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Question
About a week and a half ago, I noticed one of my mice acting lethargic -- moving slowly, breathing heavy, shaking a bit when it walked, not wanting to eat or drink, and going off by itself. Later that day, she seemed to get her appetite back and she was back to her normal self. Three days later, the lethargy came back as well as the lost of appetite. Again, by the end of the day or the next day she was back to her normal self. Another three days later though the lethargy returned so I took her to the vet. The vet said although she doesn't see any discharge from her nose she thinks it could be mycoplasma pulmonis. She prescribed 10 days of Baytril and 3 days of an anti-inflammatory. At first my mouse seemed to respond well to it but it was the same pattern -- doing well for 3 days, etc.

She is housed with 3 other mice who get along well and none of which exhibit the same symptoms. I only use dust-free bedding made from recycled phone books.

When I hold her to give her the medicine, she poops (as do all of my mice because they don't want to be held) and it is sometimes very hard.

She still has 4 days of Baytril left after I gave her today's dosage. Should I take her back to the vet?

What could be wrong???

Answer
Hi Paige,

If she is still having her symptoms now, at the end of her round of antibiotics, I would give your vet a call.  Your bedding sounds great, so I don't think that is the problem.

Mycoplasma is a definite possibility, as are a few other potential infections, if it is respiratory.  You don't mention sneezing, wheezing, rattling, or coughing - does she have any respiratory symptoms you didn't mention?  Myco attacks the lungs, so I would think she would be showing something like that, but I am not a veterinarian.  The thing with myco is that many if not all mice and rats have or are exposed to it, whereas some tend to get more sick than others who might have an infection but not show any symptoms.  This could explain why the other mice aren't currently showing symptoms, but she is.  Not only does myco make mice sick, but it also depresses the immune and respiratory systems enough that it is very easy to get secondary infections that may not respond to antibiotics, such as viruses.  Your vet may decide to try a second antibiotic such as tetracycline (which can be mixed with water, so may be easier for her to take) to try to suppress the infection before it affects her too seriously, so it is a good idea to ask them how they would like to proceed.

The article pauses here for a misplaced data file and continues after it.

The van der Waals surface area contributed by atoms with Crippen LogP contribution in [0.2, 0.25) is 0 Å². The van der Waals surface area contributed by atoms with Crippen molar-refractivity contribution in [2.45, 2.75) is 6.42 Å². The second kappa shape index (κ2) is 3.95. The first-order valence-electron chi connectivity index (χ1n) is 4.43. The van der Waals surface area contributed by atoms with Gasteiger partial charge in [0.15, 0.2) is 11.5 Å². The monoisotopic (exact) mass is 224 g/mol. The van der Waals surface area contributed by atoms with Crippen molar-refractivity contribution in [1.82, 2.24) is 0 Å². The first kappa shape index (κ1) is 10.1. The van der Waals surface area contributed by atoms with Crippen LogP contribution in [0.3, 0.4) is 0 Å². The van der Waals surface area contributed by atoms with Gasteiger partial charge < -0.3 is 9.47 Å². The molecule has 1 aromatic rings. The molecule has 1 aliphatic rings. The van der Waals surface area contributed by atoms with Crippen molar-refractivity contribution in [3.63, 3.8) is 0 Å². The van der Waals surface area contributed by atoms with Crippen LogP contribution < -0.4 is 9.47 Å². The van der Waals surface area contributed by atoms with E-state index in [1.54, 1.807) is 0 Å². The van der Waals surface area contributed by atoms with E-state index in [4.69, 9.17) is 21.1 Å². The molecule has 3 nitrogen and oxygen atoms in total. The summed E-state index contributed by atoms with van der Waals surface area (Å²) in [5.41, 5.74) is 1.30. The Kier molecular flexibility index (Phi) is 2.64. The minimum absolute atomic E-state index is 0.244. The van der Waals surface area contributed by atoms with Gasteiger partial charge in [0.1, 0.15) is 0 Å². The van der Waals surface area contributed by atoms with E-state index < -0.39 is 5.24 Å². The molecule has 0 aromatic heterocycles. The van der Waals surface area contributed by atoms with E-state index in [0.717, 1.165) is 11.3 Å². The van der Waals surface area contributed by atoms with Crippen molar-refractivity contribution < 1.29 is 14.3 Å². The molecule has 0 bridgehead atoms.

Definitely keep an eye on the other three mice to be sure that none of them start showing symptoms over time.  The good news is that you don't need to separate her as long as they get along, since they have all already been exposed to anything she may have.  This is another good reason to ask your vet about tetracycline or other antibiotics that can be provided in the water, so that all of the mice can be afforded that potential protection, if it is in fact something contagious.

The last possibility would be if something else was wrong with her.  Lethargy, loss of appetite, and shaky movements are all signs of discomfort, so it could be that something else internal is bothering her, such as an injury that might be tough to see, a congenital issue, etc.  It may be worth asking your vet at the same time if they think this may be a possibility, and how to provide comfort and care if so.

The three days of normal behavior at a time is very odd, so please let me know what your vet says!  I am curious to know, and my fingers are crossed for her to feel better soon!

Best wishes,
-Tam

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Tamarah

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I can answer questions regarding mice as pets, mouse behavior, color and coat genetics, breeding techniques, and general health questions. I can help with caging and setup, nutrition, social issues, and what to do in most mouse emergencies (such as unplanned litters, injuries, fighting, etc.). I can also assist with questions pertaining to orphaned mouse pups, weaning litters, and questions of mating and birthing. I cannot answer questions about exotic or wild varieties of mice such as spiny or pygmy mice. *****FOR EMERGENCIES, anything requiring immediate medical intervention, PLEASE take your mouse to a professional veterinarian or wildlife rehabilitator who works with mice as soon as possible! IMPORTANT RESOURCES: Raising Orphaned Mice: http://www.rmca.org/Articles/orphans.htm Orphaned Mice Videos: http://www.youtube.com/user/CreekValleyCritters/videos?query=raising Natasha's Your First Mouse: http://www.youtube.com/watch?v=RNK4uqNZTbA&feature=share General Mouse Help: http://www.fancymice.info/ Mouse Info and Exotic Breeds: http://www.hiiret.fi/eng/species/

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I have enjoyed the companionship of mice nonstop since 2004, and spent a year caring for them in a lab where I learned a great deal about their breeding, social needs, and health. I spent a few years breeding them, specifically working with albinos, marked mice, angora mice, and satins. My education never stopped - I am learning something new every day from current and well-established research thanks to the wonderful folks at the Jackson Laboratory, as well as from my wonderful mousey friends online. I also love learning from my terrific questioners here on AllExperts - you folks keep my passion for these amazing animals alive and well!

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East Coast Mouse Association - expired, American Fancy Rat and Mouse Association - expired

Education/Credentials
Partial University for a B.S. in Microbiology, Partial University for a 2-year degree in Veterinary Technology (RVT cert), C.E. classes in pathogens, aseptic technique, genetics, and applications

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